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I know in prolog we ask for is that true or false , can we also do compute for example average and how the predicate look like?

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How predicates "look like"? I'm not sure what you mean. – Noufal Ibrahim Nov 25 '10 at 5:53

2 Answers 2

Of course you can compute the average of a list of numbers and the predicate would look like this:

average(List, Result) :- length(List, Len), sum(List, Sum), Result is Sum / Len.

sum([], 0).
sum([H|T], Sum) :- sum(T, Temp), Sum is Temp + H.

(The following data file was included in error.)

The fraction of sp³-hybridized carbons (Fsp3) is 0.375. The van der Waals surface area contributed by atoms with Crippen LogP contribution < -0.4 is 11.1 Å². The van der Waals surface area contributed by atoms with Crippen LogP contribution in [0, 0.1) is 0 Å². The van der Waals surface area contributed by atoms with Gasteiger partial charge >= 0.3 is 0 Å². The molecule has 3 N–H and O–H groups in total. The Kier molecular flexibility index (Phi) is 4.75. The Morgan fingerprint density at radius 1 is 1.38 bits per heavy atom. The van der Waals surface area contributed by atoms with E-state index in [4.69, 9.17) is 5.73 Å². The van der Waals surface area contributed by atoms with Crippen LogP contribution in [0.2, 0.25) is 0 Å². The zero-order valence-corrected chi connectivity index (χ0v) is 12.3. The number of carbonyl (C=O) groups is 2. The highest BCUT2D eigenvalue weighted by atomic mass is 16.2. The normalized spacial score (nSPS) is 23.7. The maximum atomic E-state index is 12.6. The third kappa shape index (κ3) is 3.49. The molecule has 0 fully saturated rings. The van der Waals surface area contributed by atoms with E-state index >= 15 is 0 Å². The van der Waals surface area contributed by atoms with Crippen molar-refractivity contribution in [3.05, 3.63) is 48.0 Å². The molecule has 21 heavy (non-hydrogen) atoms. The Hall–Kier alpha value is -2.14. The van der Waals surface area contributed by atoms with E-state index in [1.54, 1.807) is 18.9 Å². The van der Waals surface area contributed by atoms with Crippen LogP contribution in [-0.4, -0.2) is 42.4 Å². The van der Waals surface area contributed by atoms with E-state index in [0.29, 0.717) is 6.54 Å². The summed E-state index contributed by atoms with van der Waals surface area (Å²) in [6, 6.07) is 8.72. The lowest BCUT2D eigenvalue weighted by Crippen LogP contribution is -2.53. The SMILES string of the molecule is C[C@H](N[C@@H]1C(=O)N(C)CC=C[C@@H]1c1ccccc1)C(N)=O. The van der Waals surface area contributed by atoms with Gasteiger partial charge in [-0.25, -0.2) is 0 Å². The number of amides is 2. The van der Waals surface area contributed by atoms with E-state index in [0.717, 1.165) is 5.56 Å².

Then you get:

?- average([1, 2, 3], X).
X = 2.
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it is sort of clear , if i want avg of 3 numbers for example is this right ~~> average(A,B,C):- Average is(A+B+C)/3 , it print true no result >< – Quiet Nov 26 '10 at 19:53
The rule average(A, B, C) :- Average is (A + B + C) / 3 has no meaning at all, because Average is unbound, so the rule will just bind value (A + B + C) / 3 to the variable Average and then return true. Something like average(A, B, C, Average) :- Average is (A + B + C) / 3 would be more meaningful. – 3lectrologos Nov 26 '10 at 23:18

Prolog does not ask if something is true of false. That is a common misconception. Prolog tries to unify query goals with program predicates. If it succeeds, it returns an assignment to the variables appearing in the query. If it fails - Which is not supposed to be the common case - It returns "false".

As for averages, see 3electrologos' answer.

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